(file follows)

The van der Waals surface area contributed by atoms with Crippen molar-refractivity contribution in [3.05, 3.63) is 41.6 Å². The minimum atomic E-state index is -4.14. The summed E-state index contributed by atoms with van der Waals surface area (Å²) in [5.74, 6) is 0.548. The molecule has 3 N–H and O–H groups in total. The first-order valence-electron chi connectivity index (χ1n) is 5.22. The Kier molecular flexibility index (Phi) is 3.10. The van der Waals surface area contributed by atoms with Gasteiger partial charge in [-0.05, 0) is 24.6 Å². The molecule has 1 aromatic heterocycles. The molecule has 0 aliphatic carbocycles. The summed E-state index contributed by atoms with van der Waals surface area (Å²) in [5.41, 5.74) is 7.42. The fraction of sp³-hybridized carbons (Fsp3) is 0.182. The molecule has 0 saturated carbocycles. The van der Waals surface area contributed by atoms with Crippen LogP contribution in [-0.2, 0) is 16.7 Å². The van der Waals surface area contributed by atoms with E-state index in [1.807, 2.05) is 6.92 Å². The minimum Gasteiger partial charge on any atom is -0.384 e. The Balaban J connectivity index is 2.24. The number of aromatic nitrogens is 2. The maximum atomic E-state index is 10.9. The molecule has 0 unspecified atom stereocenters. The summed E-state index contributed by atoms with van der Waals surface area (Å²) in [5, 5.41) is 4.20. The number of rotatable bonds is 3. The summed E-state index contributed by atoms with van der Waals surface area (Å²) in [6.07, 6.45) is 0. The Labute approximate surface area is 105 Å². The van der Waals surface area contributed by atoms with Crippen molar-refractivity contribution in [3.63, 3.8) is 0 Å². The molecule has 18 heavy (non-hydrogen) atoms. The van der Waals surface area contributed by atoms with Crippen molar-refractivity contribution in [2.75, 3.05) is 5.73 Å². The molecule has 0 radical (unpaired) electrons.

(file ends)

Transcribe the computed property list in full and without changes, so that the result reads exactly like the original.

The van der Waals surface area contributed by atoms with Crippen molar-refractivity contribution in [3.05, 3.63) is 41.6 Å². The minimum atomic E-state index is -4.14. The summed E-state index contributed by atoms with van der Waals surface area (Å²) in [5.74, 6) is 0.548. The molecule has 3 N–H and O–H groups in total. The first-order valence-electron chi connectivity index (χ1n) is 5.22. The Kier molecular flexibility index (Phi) is 3.10. The van der Waals surface area contributed by atoms with Gasteiger partial charge in [-0.05, 0) is 24.6 Å². The molecule has 1 aromatic heterocycles. The molecule has 0 aliphatic carbocycles. The summed E-state index contributed by atoms with van der Waals surface area (Å²) in [5.41, 5.74) is 7.42. The fraction of sp³-hybridized carbons (Fsp3) is 0.182. The molecule has 0 saturated carbocycles. The van der Waals surface area contributed by atoms with Crippen LogP contribution in [-0.2, 0) is 16.7 Å². The van der Waals surface area contributed by atoms with E-state index in [1.807, 2.05) is 6.92 Å². The minimum Gasteiger partial charge on any atom is -0.384 e. The Balaban J connectivity index is 2.24. The number of aromatic nitrogens is 2. The maximum atomic E-state index is 10.9. The molecule has 0 unspecified atom stereocenters. The summed E-state index contributed by atoms with van der Waals surface area (Å²) in [5, 5.41) is 4.20. The number of rotatable bonds is 3. The summed E-state index contributed by atoms with van der Waals surface area (Å²) in [6.07, 6.45) is 0. The Labute approximate surface area is 105 Å². The van der Waals surface area contributed by atoms with Crippen molar-refractivity contribution in [3.63, 3.8) is 0 Å². The molecule has 18 heavy (non-hydrogen) atoms. The van der Waals surface area contributed by atoms with Crippen molar-refractivity contribution in [2.75, 3.05) is 5.73 Å². The molecule has 0 radical (unpaired) electrons.